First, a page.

Strata Manager: Duties, Appointment and Termination

Strata scheme owners are legally entitled to choose self-management, but there are benefits linked to choosing trained third-party managers including specialist knowledge pertaining to the legislations. The regulations that govern strata schemes, such as those outlined in the Strata Schemes Act 1973 and Strata Titles Act 1975, are complex and highly technical. Without proper interpretation and compliance, your property will be unprofitable and the owners could be exposed to legal and financial liability. Moreover, the professional services are more time-efficient and they can offer impartial advice. It is important to understand the terms of engagement of a strata manager for efficiency in the operation so here are the important pertinent details.


The owner's corporation can delegate specific duties to the manager by ordinary resolution. You should understand the scope of duties outlined by the Strata Titles Act before official engagement to avoid violations and frustration. For instance, the manager cannot fill a role that requires unanimous corporation resolution. The common management duties encompass a variety of fields including accounting, clerical and legal. The professional may be required to collect money owed to the corporation and pay any debts. They can also hold money or other assets and make financial investments on behalf of the owners. Preparation of the account statements and presentation of the data regarding past and proposed expenditure may also be delegated. The strata manager can enter into insurance contracts with reliable providers and organize for the structural maintenance of the properties. Additionally, they can keep records and prepare minutes as well as issue notices and offer advice pertaining to Strata legislation.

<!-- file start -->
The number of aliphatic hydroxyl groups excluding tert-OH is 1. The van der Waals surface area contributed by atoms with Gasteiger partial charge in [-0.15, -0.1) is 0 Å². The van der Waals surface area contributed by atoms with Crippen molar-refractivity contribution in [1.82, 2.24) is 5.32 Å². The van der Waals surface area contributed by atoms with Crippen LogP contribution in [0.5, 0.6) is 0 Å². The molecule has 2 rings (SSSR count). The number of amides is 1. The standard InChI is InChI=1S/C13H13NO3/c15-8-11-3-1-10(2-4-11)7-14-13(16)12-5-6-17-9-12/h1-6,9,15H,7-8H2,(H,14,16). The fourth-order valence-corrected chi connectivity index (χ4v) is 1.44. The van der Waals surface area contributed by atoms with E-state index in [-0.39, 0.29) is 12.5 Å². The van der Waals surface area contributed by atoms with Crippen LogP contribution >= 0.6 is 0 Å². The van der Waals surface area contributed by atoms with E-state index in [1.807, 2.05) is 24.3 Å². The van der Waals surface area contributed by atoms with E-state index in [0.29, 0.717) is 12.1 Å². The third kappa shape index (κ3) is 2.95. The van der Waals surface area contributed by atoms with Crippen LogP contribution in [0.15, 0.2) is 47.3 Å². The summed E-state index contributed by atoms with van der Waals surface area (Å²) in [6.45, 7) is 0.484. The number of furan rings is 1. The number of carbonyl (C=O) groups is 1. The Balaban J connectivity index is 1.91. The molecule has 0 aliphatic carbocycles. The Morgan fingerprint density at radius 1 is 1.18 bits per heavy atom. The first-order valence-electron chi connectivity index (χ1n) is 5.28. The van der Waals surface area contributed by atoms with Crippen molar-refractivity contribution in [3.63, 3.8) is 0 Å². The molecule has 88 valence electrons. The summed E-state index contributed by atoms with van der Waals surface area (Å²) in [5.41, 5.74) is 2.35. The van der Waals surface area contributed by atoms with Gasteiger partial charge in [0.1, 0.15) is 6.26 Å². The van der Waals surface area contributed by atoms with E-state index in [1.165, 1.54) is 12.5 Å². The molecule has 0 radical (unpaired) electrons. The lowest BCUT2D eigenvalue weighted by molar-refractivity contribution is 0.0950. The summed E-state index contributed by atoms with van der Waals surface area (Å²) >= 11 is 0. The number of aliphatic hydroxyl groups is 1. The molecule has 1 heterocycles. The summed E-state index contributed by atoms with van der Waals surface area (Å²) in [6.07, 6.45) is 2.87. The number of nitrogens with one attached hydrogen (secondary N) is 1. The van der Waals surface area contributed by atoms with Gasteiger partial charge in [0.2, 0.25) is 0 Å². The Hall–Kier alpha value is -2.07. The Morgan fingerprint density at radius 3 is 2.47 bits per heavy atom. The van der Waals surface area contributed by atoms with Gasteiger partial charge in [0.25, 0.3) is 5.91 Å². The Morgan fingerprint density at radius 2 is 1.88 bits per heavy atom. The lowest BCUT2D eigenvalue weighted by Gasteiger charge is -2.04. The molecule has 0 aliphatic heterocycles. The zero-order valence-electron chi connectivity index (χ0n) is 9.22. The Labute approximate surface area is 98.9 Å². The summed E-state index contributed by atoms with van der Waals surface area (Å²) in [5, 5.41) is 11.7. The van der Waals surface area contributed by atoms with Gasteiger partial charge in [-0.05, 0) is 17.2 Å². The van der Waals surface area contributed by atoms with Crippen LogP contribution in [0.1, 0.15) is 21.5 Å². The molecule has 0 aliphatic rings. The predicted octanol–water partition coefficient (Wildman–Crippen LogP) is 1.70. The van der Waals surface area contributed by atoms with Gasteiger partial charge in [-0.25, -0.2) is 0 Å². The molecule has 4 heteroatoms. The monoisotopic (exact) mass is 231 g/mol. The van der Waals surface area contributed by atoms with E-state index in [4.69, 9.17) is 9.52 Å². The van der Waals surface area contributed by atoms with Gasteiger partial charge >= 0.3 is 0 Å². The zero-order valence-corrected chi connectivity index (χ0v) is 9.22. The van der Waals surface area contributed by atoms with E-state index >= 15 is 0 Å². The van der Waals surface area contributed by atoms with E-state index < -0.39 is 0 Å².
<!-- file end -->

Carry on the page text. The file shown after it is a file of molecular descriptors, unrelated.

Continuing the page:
The appointment of a strata manager can be entrusted to a management committee but it is advisable for the duty to be handled in a general meeting. It is important to ascertain that the potential manager has experience that matches your strata plan. For example, it would be ill-advised to engage an individual who manages ten residential blocks for management of an elaborate complex of commercial and residential units. In addition, they should show serious commitment to acting in the best interest of the corporation as outlined in the Strata Titles Act.

Ending the Contract

The contract of appointment should be specific about the term of service after which the contract may be renewed or terminated. However as the owner's corporation, you may end the contract if the performance of the manager is unfavorable. You should seek legal advice because if terms of termination are not agreed upon, the dispute resolution process will include the Magistrates Court.

For more information, contact Strathfield Strata Management Pty Ltd